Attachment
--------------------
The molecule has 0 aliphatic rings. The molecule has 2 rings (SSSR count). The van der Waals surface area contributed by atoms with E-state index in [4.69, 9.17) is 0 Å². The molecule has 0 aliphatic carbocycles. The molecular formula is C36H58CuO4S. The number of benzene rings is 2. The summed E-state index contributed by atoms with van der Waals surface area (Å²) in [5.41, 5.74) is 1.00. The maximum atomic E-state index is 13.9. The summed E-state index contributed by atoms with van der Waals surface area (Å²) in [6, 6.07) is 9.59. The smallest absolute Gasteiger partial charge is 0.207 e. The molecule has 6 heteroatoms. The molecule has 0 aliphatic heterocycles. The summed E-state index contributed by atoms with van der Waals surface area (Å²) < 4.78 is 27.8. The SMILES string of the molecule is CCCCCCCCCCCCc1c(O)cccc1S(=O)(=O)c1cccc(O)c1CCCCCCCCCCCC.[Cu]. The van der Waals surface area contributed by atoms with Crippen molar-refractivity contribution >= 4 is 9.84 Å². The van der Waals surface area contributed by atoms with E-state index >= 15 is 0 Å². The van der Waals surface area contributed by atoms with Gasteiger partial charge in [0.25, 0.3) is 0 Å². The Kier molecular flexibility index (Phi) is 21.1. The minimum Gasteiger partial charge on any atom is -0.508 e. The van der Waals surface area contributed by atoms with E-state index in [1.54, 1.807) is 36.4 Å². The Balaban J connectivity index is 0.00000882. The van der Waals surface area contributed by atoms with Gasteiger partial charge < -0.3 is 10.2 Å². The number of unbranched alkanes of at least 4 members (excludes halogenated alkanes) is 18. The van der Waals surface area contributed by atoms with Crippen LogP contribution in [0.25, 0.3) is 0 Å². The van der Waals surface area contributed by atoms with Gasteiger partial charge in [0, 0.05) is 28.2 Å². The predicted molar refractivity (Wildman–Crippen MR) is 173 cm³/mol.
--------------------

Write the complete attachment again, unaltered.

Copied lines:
The molecule has 0 aliphatic rings. The molecule has 2 rings (SSSR count). The van der Waals surface area contributed by atoms with E-state index in [4.69, 9.17) is 0 Å². The molecule has 0 aliphatic carbocycles. The molecular formula is C36H58CuO4S. The number of benzene rings is 2. The summed E-state index contributed by atoms with van der Waals surface area (Å²) in [5.41, 5.74) is 1.00. The maximum atomic E-state index is 13.9. The summed E-state index contributed by atoms with van der Waals surface area (Å²) in [6, 6.07) is 9.59. The smallest absolute Gasteiger partial charge is 0.207 e. The molecule has 6 heteroatoms. The molecule has 0 aliphatic heterocycles. The summed E-state index contributed by atoms with van der Waals surface area (Å²) < 4.78 is 27.8. The SMILES string of the molecule is CCCCCCCCCCCCc1c(O)cccc1S(=O)(=O)c1cccc(O)c1CCCCCCCCCCCC.[Cu]. The van der Waals surface area contributed by atoms with Crippen molar-refractivity contribution >= 4 is 9.84 Å². The van der Waals surface area contributed by atoms with E-state index >= 15 is 0 Å². The van der Waals surface area contributed by atoms with Gasteiger partial charge in [0.25, 0.3) is 0 Å². The Kier molecular flexibility index (Phi) is 21.1. The minimum Gasteiger partial charge on any atom is -0.508 e. The van der Waals surface area contributed by atoms with E-state index in [1.54, 1.807) is 36.4 Å². The Balaban J connectivity index is 0.00000882. The van der Waals surface area contributed by atoms with Gasteiger partial charge < -0.3 is 10.2 Å². The number of unbranched alkanes of at least 4 members (excludes halogenated alkanes) is 18. The van der Waals surface area contributed by atoms with Crippen LogP contribution in [0.25, 0.3) is 0 Å². The van der Waals surface area contributed by atoms with Gasteiger partial charge in [0, 0.05) is 28.2 Å². The predicted molar refractivity (Wildman–Crippen MR) is 173 cm³/mol.